The Laboratorium (3d ser.)

A blog by James Grimmelmann

Soyez réglé dans votre vie et ordinaire afin
d'être violent et original dans vos oeuvres.

The Rhetoric of the Right to be Forgotten

I have been thinking recently about Europe’s ongoing experiment so-called “Right to be Forgotten” (or, as Miquel Peguera calls it, the “Right to be Delisted”). Under the European Court of Justice’s opinion in the Google Spain case, search engines must remove links to information that is “inadequate, irrelevant, or no longer relevant” to a search for a person’s name. Reaction to the decision on this side of the Atlantic has generally not been kind. Here are three common types of arguments against it:

  • “Haven’t you heard of the Streisand Effect?” Trying to censor information online perversely calls attention to it. Here, Google notifies websites of right-to-be-delisted requests; as a result, news sites write stories about their old stories that have been delisted, and search engines link to those new stories.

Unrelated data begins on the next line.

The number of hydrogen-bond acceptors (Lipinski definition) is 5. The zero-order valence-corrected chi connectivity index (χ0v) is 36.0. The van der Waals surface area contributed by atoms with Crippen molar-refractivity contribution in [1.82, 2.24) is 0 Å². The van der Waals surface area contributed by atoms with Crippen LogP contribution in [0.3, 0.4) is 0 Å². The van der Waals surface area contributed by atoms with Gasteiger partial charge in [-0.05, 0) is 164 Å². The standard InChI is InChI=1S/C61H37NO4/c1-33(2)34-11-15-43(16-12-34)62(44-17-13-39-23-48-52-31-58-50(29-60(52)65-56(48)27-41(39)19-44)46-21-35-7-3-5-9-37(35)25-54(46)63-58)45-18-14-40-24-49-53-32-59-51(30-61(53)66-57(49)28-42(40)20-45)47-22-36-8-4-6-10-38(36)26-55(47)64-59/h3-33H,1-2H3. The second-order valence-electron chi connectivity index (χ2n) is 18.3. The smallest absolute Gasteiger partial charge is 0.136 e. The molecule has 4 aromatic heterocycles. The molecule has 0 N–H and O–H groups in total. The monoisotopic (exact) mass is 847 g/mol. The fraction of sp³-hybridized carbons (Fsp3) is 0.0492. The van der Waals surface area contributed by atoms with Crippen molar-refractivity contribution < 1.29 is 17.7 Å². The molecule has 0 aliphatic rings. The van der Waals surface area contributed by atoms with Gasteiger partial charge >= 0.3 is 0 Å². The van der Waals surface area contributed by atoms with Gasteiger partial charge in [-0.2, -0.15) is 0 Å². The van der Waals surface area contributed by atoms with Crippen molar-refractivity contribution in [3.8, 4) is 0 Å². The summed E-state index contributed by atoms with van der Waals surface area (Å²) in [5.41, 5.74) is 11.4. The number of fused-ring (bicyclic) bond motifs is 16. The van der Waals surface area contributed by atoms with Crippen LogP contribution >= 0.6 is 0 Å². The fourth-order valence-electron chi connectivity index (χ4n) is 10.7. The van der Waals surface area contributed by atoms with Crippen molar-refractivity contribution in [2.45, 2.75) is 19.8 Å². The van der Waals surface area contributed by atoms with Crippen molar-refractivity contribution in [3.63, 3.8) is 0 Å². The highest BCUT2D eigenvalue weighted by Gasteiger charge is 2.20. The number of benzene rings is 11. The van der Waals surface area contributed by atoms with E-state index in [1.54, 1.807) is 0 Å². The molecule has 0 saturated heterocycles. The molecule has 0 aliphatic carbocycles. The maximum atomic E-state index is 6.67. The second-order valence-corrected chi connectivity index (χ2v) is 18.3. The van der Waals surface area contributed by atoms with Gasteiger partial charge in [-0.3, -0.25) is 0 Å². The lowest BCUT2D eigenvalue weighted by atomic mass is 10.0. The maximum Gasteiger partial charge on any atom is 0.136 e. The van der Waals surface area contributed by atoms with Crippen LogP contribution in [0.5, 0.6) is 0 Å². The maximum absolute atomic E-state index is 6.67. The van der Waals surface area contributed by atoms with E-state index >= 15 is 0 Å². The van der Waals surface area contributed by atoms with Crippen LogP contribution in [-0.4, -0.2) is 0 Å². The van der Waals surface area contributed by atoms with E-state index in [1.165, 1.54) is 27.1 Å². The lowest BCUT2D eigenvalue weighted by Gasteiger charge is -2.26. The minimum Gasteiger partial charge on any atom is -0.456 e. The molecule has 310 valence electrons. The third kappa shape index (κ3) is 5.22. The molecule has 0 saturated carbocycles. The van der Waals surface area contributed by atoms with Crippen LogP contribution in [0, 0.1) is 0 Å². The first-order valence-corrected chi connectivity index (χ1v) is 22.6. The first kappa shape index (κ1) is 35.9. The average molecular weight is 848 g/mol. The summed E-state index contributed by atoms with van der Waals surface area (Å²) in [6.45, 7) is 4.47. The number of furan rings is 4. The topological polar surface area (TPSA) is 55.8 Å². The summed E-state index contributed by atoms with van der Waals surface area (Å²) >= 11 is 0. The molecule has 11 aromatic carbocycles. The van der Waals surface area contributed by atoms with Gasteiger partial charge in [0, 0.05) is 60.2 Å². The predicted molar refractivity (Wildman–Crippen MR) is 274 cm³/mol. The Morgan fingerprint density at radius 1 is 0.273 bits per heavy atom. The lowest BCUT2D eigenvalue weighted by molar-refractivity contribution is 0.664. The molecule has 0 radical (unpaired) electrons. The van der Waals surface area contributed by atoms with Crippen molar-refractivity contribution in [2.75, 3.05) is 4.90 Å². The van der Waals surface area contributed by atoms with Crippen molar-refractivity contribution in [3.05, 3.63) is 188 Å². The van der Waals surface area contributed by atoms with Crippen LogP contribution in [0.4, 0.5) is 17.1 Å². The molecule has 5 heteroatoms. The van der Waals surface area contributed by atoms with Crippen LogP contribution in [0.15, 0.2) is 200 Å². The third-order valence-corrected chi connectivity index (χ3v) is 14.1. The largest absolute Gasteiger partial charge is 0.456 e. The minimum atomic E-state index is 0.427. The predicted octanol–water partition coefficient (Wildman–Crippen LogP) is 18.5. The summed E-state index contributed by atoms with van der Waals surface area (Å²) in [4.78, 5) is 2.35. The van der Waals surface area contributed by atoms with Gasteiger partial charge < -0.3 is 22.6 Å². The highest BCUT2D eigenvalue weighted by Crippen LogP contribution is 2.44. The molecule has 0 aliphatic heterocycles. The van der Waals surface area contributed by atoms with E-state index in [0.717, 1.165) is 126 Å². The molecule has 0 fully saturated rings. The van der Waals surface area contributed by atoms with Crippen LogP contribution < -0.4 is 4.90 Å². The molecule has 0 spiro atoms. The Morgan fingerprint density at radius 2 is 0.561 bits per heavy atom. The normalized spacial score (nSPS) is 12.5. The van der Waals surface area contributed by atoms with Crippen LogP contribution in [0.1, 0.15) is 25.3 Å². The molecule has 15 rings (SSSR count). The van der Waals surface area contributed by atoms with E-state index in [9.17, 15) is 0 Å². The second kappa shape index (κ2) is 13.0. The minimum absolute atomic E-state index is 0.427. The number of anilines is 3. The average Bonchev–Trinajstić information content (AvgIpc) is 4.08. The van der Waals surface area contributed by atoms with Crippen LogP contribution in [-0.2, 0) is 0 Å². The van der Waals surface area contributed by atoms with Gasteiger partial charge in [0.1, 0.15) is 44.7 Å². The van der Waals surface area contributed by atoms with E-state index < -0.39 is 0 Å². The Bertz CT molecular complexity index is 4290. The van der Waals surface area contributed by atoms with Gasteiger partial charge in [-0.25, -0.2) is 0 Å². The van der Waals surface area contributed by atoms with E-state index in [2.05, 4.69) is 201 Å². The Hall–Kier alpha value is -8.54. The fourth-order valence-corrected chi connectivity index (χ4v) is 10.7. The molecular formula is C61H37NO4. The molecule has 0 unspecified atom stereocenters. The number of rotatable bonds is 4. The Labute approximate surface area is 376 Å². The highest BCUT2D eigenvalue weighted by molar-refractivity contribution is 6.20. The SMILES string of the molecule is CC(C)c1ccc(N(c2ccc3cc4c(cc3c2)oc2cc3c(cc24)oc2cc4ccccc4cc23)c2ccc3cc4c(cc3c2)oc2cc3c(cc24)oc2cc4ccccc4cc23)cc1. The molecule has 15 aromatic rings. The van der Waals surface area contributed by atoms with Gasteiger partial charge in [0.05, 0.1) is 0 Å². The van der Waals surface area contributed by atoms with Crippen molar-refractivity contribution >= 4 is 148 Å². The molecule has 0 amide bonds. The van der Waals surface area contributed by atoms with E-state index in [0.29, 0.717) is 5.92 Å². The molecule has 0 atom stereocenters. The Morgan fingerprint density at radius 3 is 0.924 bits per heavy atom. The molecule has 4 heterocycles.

• “The Internet interprets censorship as damage and routes around it.” Trying to remove information from the web is futile, because it will always pop up again somewhere else. Here, that “somewhere else” includes the sites where the original information was posted and search engines’ non-European sites.

  • “Don’t break the Internet.” Deleting links jeopardizes the global openness that makes the Internet what it is, undermining innovation, community, and free expression around the world. Here, the right to be delisted threatens Internet engines, a spectacularly valuable technology.

Don’t dwell on whether these arguments are right or wrong. Instead, take a moment to note that they are identical – identical – to the three types of rhetoric Albert O. Hirschman identified as characteristic of reactionary conservatism::

According to the perversity thesis, any purposive action to improve some feature of the political, social, or economic order only serves to exacerbate the condition one wishes to remedy. The futility thesis holds that attempts at social transformation will be unavailing, that they will simply fail to “make a dent.” Finally, the jeopardy thesis argues that the cost of the proposed change or reform is too high as it endangers some previous, precious accomplishment.